Grapefruit and pomegranate drink

Grapefruit and pomegranate drink.
Grapefruit and pomegranate drink. Photograph: Jonathan Lovekin/The Observer

For those who prefer not to start the day with a glass of fizz, a cocktail of sour citrus and deepest scarlet pomegranates may fit the bill. I have sweetened the juices with sticky pomegranate molasses, and you should add as much as you like. The deep, caramel sweet-sour notes of the molasses tempers the acidity of the fruits. You could also add a splash of fizzy wine if the fancy takes you.

Enough for 4 small glasses
pink grapefruits 2
pomegranate 1 large
pomegranate molasses to taste

Cut the grapefruits in half and squeeze their juice into a jug, making sure to remove any pips. Halve the pomegranate and extract the juice. I find a wooden citrus reamer good for both grapefruit and pomegranate, but a traditional lemon squeezer will work too. Take care here, the juice stains.

Mix the two juices together. Add the pomegranate molasses a tablespoon at a time. For this amount of juice I add roughly 4 tablespoons, but taste as you go, working towards a balance of sweet and sour.

Chill with ice cubes and serve in small glasses, preferably with the marmalade oat slices below.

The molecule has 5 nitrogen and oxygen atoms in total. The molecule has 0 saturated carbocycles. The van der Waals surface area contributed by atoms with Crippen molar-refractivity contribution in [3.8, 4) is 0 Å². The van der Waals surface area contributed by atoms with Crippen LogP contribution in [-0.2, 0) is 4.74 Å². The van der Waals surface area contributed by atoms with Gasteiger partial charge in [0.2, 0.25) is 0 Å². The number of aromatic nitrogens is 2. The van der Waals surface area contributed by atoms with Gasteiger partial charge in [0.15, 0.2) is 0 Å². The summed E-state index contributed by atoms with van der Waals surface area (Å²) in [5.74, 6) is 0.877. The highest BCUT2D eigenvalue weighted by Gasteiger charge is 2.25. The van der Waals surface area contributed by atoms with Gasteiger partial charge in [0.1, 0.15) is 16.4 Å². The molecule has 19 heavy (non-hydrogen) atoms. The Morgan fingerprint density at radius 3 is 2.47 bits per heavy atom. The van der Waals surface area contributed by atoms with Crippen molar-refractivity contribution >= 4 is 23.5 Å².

Marmalade oat slices

Marmalade Slices Nigel Slater Observer Food Monthly OFM December 2020
Marmalade oat slices. Photograph: Jonathan Lovekin/The Observer

A sort of date flapjack with a layer of orange marmalade in the middle, this is something that works brilliantly with coffee or the glowing drink above. The slices are fragile, so may I suggest you wait till they are cool before serving. (Although they are just as delicious if they crumble.) I should also add that they share with the eccles cake and the Christmas cake the ability to sit well aside a slice or two of cheese.

Makes 12
fine oatmeal 220g
fresh dates 250g (10)
butter 125g
rolled oats 100g
orange marmalade 600g

You will also need a high-sided baking or swiss roll tray, about 20cm x 30cm, lined with baking parchment.

Set the oven at 140C fan/gas mark 3. Put the oatmeal into the bowl of a food processor. Stone the dates and add to the oatmeal. Melt the butter in a small saucepan, pour into the bowl and process everything to a thick paste. Transfer to a mixing bowl, add the rolled oats and stir into the paste.

Place a good two thirds of the mixture into the lined baking tray then press gently over the surface and into the corners using the back of a spoon. Bake for 20 minutes until the surface is lightly crisp to the touch.

Remove the tray from the oven and spread the marmalade evenly over the oat and date base. Crumble the reserved mixture over the marmalade (it may have set a little so rub it in with your finger and thumb as if making crumble) and return to the oven for 20 minutes.Remove from the oven, leave to cool, then cut into 12 small rectangles.

Salmon and potato hash

Salmon Hash Nigel Slater Observer Food Monthly OFM December 2020
Salmon and potato hash. Photograph: Jonathan Lovekin/The Observer

A hash is a splendid recipe for early morning. It’s an easy, good-natured dish that doesn’t mind waiting for those who come down to breakfast at differing times. I often make mine with black pudding and parsley or, to evoke a certain nostalgia, some crumbled corned beef.